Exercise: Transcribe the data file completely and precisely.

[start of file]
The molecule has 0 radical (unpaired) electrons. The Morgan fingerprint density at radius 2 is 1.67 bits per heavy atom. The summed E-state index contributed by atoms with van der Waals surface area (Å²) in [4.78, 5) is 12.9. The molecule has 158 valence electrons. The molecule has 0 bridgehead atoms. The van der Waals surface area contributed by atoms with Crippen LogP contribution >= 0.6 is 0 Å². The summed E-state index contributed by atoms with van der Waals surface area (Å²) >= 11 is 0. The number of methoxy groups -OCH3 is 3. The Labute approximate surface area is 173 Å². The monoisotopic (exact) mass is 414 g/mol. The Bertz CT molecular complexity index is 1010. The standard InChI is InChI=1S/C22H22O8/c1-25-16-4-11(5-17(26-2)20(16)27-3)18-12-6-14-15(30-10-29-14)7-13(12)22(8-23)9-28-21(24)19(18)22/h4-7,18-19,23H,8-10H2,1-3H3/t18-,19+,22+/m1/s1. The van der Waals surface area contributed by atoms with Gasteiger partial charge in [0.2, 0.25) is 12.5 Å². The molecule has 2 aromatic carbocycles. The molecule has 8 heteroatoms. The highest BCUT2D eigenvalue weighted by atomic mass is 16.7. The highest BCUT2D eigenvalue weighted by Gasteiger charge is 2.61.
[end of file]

The molecule has 0 radical (unpaired) electrons. The Morgan fingerprint density at radius 2 is 1.67 bits per heavy atom. The summed E-state index contributed by atoms with van der Waals surface area (Å²) in [4.78, 5) is 12.9. The molecule has 158 valence electrons. The molecule has 0 bridgehead atoms. The van der Waals surface area contributed by atoms with Crippen LogP contribution >= 0.6 is 0 Å². The summed E-state index contributed by atoms with van der Waals surface area (Å²) >= 11 is 0. The number of methoxy groups -OCH3 is 3. The Labute approximate surface area is 173 Å². The monoisotopic (exact) mass is 414 g/mol. The Bertz CT molecular complexity index is 1010. The standard InChI is InChI=1S/C22H22O8/c1-25-16-4-11(5-17(26-2)20(16)27-3)18-12-6-14-15(30-10-29-14)7-13(12)22(8-23)9-28-21(24)19(18)22/h4-7,18-19,23H,8-10H2,1-3H3/t18-,19+,22+/m1/s1. The van der Waals surface area contributed by atoms with Gasteiger partial charge in [0.2, 0.25) is 12.5 Å². The molecule has 2 aromatic carbocycles. The molecule has 8 heteroatoms. The highest BCUT2D eigenvalue weighted by atomic mass is 16.7. The highest BCUT2D eigenvalue weighted by Gasteiger charge is 2.61.